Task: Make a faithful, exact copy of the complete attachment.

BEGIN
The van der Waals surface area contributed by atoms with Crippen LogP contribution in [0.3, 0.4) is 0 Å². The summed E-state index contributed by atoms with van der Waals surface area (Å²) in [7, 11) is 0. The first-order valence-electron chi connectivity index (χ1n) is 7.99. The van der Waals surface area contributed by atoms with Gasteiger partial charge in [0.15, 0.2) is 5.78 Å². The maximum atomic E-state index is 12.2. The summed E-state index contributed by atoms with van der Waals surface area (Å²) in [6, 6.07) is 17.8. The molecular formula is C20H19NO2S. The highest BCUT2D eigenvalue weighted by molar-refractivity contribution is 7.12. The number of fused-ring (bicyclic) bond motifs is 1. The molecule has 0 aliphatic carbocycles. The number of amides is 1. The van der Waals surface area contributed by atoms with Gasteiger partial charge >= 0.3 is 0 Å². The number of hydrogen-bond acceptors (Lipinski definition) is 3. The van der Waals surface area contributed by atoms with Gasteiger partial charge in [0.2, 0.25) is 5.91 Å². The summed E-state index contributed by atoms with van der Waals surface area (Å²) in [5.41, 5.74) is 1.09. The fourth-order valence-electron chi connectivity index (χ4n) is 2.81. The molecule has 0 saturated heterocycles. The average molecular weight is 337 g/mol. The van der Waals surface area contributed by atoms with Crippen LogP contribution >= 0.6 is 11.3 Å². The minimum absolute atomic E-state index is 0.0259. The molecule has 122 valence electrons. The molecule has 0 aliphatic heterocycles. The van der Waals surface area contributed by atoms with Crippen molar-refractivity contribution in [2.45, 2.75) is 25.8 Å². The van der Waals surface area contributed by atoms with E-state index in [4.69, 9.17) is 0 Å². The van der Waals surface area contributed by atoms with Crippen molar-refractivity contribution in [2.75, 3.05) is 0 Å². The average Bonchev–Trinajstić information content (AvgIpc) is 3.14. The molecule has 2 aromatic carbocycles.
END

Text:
The van der Waals surface area contributed by atoms with Crippen LogP contribution in [0.3, 0.4) is 0 Å². The summed E-state index contributed by atoms with van der Waals surface area (Å²) in [7, 11) is 0. The first-order valence-electron chi connectivity index (χ1n) is 7.99. The van der Waals surface area contributed by atoms with Gasteiger partial charge in [0.15, 0.2) is 5.78 Å². The maximum atomic E-state index is 12.2. The summed E-state index contributed by atoms with van der Waals surface area (Å²) in [6, 6.07) is 17.8. The molecular formula is C20H19NO2S. The highest BCUT2D eigenvalue weighted by molar-refractivity contribution is 7.12. The number of fused-ring (bicyclic) bond motifs is 1. The molecule has 0 aliphatic carbocycles. The number of amides is 1. The van der Waals surface area contributed by atoms with Gasteiger partial charge >= 0.3 is 0 Å². The number of hydrogen-bond acceptors (Lipinski definition) is 3. The van der Waals surface area contributed by atoms with Gasteiger partial charge in [0.2, 0.25) is 5.91 Å². The summed E-state index contributed by atoms with van der Waals surface area (Å²) in [5.41, 5.74) is 1.09. The fourth-order valence-electron chi connectivity index (χ4n) is 2.81. The molecule has 0 saturated heterocycles. The average molecular weight is 337 g/mol. The van der Waals surface area contributed by atoms with Crippen LogP contribution >= 0.6 is 11.3 Å². The minimum absolute atomic E-state index is 0.0259. The molecule has 122 valence electrons. The molecule has 0 aliphatic heterocycles. The van der Waals surface area contributed by atoms with Crippen molar-refractivity contribution in [2.45, 2.75) is 25.8 Å². The van der Waals surface area contributed by atoms with E-state index in [4.69, 9.17) is 0 Å². The van der Waals surface area contributed by atoms with Crippen molar-refractivity contribution in [2.75, 3.05) is 0 Å². The average Bonchev–Trinajstić information content (AvgIpc) is 3.14. The molecule has 2 aromatic carbocycles.